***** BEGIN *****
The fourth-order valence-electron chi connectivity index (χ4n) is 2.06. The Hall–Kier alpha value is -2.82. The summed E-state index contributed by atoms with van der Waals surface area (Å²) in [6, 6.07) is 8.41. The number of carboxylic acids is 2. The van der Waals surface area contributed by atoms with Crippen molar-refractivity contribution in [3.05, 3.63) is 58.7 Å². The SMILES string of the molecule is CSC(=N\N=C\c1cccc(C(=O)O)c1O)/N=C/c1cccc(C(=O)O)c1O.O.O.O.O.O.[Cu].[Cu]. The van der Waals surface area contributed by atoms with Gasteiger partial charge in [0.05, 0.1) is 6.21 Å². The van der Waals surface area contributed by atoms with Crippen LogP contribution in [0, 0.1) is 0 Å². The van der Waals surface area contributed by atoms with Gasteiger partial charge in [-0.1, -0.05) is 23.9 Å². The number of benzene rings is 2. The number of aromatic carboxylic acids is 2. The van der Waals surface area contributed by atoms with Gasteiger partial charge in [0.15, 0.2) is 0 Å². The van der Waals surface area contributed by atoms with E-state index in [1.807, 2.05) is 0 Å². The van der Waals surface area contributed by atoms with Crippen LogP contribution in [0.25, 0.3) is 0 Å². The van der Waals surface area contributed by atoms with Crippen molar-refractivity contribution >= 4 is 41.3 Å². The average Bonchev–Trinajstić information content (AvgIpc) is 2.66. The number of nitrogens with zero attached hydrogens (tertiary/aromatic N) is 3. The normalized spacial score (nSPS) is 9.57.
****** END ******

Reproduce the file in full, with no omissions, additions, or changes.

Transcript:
The fourth-order valence-electron chi connectivity index (χ4n) is 2.06. The Hall–Kier alpha value is -2.82. The summed E-state index contributed by atoms with van der Waals surface area (Å²) in [6, 6.07) is 8.41. The number of carboxylic acids is 2. The van der Waals surface area contributed by atoms with Crippen molar-refractivity contribution in [3.05, 3.63) is 58.7 Å². The SMILES string of the molecule is CSC(=N\N=C\c1cccc(C(=O)O)c1O)/N=C/c1cccc(C(=O)O)c1O.O.O.O.O.O.[Cu].[Cu]. The van der Waals surface area contributed by atoms with Gasteiger partial charge in [0.05, 0.1) is 6.21 Å². The van der Waals surface area contributed by atoms with Crippen LogP contribution in [0, 0.1) is 0 Å². The van der Waals surface area contributed by atoms with Gasteiger partial charge in [-0.1, -0.05) is 23.9 Å². The number of benzene rings is 2. The number of aromatic carboxylic acids is 2. The van der Waals surface area contributed by atoms with Gasteiger partial charge in [0.15, 0.2) is 0 Å². The van der Waals surface area contributed by atoms with E-state index in [1.807, 2.05) is 0 Å². The van der Waals surface area contributed by atoms with Crippen LogP contribution in [0.25, 0.3) is 0 Å². The van der Waals surface area contributed by atoms with Crippen molar-refractivity contribution >= 4 is 41.3 Å². The average Bonchev–Trinajstić information content (AvgIpc) is 2.66. The number of nitrogens with zero attached hydrogens (tertiary/aromatic N) is 3. The normalized spacial score (nSPS) is 9.57.